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The On Being Series
by David Dannenfelser

Production photo

Donovan Krebs, Ben Dievert and Chris Tobias in a scene from The On Being Series

Author: David Dannenfelser

Description: A semi-serious look at three states of being in the tradition of famous psychologist, Carl Rogers.

Year Written/Copyrighted: 1989
Date Added: 1/18/2012
Content Advisory: Some strong language
Keywords: Comedy · Drama · Mostly Male Characters
1 Act, 90 Minutes
1 Female, 4 Males

NOTE: The On Being Series is fully protected by copyright law and is subject to royalty. All inquiries concerning production, publication, reprinting or use of this play in any form should be addressed to Rochelle at rd@indietheaternow.com.

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Original Production Information

THE ON BEING SERIES was first produced at The Home for Contemporary Theatre and Art (now known as HERE) in New York City in 1989 with the following cast and credits:

ON BEING PATIENT

Dell: Steven Rattazzi
Doris: Sue Scarlett

Director: David Dannenfelser
Set Design: Company
Sound Design: David Dannenfelser

ON BEING POLITE

Bud: Todd Alcott
Bob: Steven Rattazzi
Jim: Chuck Montgomery
Jack: Terry Kranendunk
Ms. Winston: Sue Scarlett

Director: David Dannenfelser
Set Design: Company
Sound Design: David Dannenfelser

ON BEING PERFECT

Brenda: Sue Scarlett
Richard: Chuck Montgomery
Mark: Steven Rattazzi

Director: David Dannenfelser
Set Design: Company
Sound Design: David Dannenfelser

Excerpt from The On Being Series

AT RISE: DELL and DORIS sit at the table CS facing each other.

DELL

(To DORIS.)
Ah, the Greeks. Now they had the right idea. Have I told you the story of Daedalus and Icarus? It’s my favorite. Daedalus was an inventor. He invented many things. One day he and his son, Icarus built a huge maze, a labyrinth which stretched across the ocean from shore to shore. Unfortunately, when they had finished they found themselves trapped on the far shore. Daedalus fashioned from wax two sets of wings, one for his son and one for himself. Daedalus warned the boy, “don’t fly too high or the sun will melt away the wax on your wings and you will fall into the ocean below.” And, he added, “don’t fly too low or the waves of the sea will rise up and swallow you. Fly the middle way. Keep an even course between the ocean and the sky.” They set out with Daedalus at the lead. When they had flown only a short distance, Icarus became full of Excitement. He began to fly higher and higher. He was soon far above Daedalus soaring closer and closer towards the sun. Before long, his wings began to melt and then suddenly, they collapsed. Down he fell, plunging head-long into the sea. In a moment, the waves swelled... and he was gone. Daedalus continued on to the safety of his home shore... alone.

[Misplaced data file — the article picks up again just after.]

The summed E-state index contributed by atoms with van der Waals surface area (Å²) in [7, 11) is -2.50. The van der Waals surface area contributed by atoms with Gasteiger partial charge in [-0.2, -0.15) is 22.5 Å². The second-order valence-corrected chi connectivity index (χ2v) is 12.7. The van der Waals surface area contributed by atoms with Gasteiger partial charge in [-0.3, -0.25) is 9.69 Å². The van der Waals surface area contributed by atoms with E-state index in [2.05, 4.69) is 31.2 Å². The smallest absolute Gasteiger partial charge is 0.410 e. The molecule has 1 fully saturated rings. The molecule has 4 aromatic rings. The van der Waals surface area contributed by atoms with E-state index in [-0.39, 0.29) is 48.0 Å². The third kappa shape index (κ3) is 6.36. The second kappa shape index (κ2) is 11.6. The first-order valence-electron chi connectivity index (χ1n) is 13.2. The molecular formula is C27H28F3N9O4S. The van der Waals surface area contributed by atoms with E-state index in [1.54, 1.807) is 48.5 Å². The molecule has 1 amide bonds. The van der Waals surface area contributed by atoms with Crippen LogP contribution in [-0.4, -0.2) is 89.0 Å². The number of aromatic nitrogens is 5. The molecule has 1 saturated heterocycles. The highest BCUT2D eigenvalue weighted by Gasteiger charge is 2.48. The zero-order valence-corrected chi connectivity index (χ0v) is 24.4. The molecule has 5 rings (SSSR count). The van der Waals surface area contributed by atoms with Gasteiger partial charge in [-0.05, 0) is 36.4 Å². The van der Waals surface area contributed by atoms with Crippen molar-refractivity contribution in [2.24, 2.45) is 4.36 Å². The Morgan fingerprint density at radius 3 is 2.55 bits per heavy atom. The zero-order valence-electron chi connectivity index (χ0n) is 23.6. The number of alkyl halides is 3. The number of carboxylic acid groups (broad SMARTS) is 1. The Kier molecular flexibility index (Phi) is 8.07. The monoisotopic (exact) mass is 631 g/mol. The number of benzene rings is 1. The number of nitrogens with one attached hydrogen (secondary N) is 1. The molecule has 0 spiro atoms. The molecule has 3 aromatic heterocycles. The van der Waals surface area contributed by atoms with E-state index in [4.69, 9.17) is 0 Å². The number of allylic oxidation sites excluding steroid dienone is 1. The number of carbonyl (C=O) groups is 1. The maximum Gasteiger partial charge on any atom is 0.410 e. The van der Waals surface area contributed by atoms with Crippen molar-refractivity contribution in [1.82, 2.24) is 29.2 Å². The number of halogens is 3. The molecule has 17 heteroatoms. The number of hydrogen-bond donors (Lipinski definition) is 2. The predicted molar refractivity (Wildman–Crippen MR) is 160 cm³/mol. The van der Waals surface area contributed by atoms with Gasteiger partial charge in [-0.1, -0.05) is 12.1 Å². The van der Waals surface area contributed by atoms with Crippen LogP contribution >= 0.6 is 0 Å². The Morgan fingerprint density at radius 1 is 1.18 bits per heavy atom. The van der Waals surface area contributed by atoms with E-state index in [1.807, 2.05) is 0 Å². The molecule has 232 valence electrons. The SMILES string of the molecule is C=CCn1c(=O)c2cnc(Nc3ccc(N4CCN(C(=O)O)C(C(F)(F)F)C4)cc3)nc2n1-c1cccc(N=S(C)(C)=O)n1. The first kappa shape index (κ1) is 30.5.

(Pause)


Fly the middle way. I believe in that. You see, I don’t like to push. I like to wait and see, get an idea of what the situation is, where I fit in. Then if I think the time is right, I make a move but not too fast. You’ve got to be patient, you know? Don’t fly too high. That’s how I got to where I am today. Nothing flashy, no. I just kept at it. It was just a matter of time before the school board saw what I was worth. Now, I’ve got tenure. I’m an asset to them and they know it.